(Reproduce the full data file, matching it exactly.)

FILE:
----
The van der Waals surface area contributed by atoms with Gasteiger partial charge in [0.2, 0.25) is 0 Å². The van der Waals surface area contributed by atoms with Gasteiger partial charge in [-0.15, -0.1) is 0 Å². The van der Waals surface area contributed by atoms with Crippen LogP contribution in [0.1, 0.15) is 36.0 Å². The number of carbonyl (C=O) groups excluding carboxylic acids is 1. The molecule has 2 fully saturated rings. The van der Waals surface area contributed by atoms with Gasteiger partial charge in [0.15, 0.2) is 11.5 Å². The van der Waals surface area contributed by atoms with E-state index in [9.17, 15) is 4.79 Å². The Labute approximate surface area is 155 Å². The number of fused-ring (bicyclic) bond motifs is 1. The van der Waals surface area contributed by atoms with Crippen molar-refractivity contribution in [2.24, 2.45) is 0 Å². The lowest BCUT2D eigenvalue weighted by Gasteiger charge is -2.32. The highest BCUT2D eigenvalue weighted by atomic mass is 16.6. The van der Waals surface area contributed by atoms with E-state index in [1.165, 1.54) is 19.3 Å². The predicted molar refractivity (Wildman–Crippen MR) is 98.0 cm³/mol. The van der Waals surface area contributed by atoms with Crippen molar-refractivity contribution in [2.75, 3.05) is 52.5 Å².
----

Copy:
The van der Waals surface area contributed by atoms with Gasteiger partial charge in [0.2, 0.25) is 0 Å². The van der Waals surface area contributed by atoms with Gasteiger partial charge in [-0.15, -0.1) is 0 Å². The van der Waals surface area contributed by atoms with Crippen LogP contribution in [0.1, 0.15) is 36.0 Å². The number of carbonyl (C=O) groups excluding carboxylic acids is 1. The molecule has 2 fully saturated rings. The van der Waals surface area contributed by atoms with Gasteiger partial charge in [0.15, 0.2) is 11.5 Å². The van der Waals surface area contributed by atoms with E-state index in [9.17, 15) is 4.79 Å². The Labute approximate surface area is 155 Å². The number of fused-ring (bicyclic) bond motifs is 1. The van der Waals surface area contributed by atoms with Crippen molar-refractivity contribution in [2.24, 2.45) is 0 Å². The lowest BCUT2D eigenvalue weighted by Gasteiger charge is -2.32. The highest BCUT2D eigenvalue weighted by atomic mass is 16.6. The van der Waals surface area contributed by atoms with E-state index in [1.165, 1.54) is 19.3 Å². The predicted molar refractivity (Wildman–Crippen MR) is 98.0 cm³/mol. The van der Waals surface area contributed by atoms with Crippen molar-refractivity contribution in [2.75, 3.05) is 52.5 Å².